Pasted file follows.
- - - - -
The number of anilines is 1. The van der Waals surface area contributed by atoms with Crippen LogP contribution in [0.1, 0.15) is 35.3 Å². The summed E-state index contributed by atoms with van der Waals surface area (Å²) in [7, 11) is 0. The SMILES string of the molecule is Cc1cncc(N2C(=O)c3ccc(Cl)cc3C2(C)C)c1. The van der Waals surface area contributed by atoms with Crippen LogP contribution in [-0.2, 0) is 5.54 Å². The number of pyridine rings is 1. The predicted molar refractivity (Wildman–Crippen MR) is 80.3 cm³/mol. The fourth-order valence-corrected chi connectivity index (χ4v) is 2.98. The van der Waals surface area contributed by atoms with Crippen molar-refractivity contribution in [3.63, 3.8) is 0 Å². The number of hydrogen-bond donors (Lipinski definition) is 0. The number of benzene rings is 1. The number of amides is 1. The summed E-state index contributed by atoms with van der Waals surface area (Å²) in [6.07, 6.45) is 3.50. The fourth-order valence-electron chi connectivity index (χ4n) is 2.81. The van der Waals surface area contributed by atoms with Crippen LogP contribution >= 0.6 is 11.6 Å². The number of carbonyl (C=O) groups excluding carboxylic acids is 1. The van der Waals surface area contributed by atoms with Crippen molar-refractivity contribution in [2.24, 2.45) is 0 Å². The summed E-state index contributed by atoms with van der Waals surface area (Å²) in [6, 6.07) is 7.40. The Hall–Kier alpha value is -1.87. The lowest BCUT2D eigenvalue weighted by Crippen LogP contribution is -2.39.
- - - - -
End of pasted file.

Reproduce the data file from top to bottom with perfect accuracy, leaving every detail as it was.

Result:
The number of anilines is 1. The van der Waals surface area contributed by atoms with Crippen LogP contribution in [0.1, 0.15) is 35.3 Å². The summed E-state index contributed by atoms with van der Waals surface area (Å²) in [7, 11) is 0. The SMILES string of the molecule is Cc1cncc(N2C(=O)c3ccc(Cl)cc3C2(C)C)c1. The van der Waals surface area contributed by atoms with Crippen LogP contribution in [-0.2, 0) is 5.54 Å². The number of pyridine rings is 1. The predicted molar refractivity (Wildman–Crippen MR) is 80.3 cm³/mol. The fourth-order valence-corrected chi connectivity index (χ4v) is 2.98. The van der Waals surface area contributed by atoms with Crippen molar-refractivity contribution in [3.63, 3.8) is 0 Å². The number of hydrogen-bond donors (Lipinski definition) is 0. The number of benzene rings is 1. The number of amides is 1. The summed E-state index contributed by atoms with van der Waals surface area (Å²) in [6.07, 6.45) is 3.50. The fourth-order valence-electron chi connectivity index (χ4n) is 2.81. The van der Waals surface area contributed by atoms with Crippen LogP contribution >= 0.6 is 11.6 Å². The number of carbonyl (C=O) groups excluding carboxylic acids is 1. The van der Waals surface area contributed by atoms with Crippen molar-refractivity contribution in [2.24, 2.45) is 0 Å². The summed E-state index contributed by atoms with van der Waals surface area (Å²) in [6, 6.07) is 7.40. The Hall–Kier alpha value is -1.87. The lowest BCUT2D eigenvalue weighted by Crippen LogP contribution is -2.39.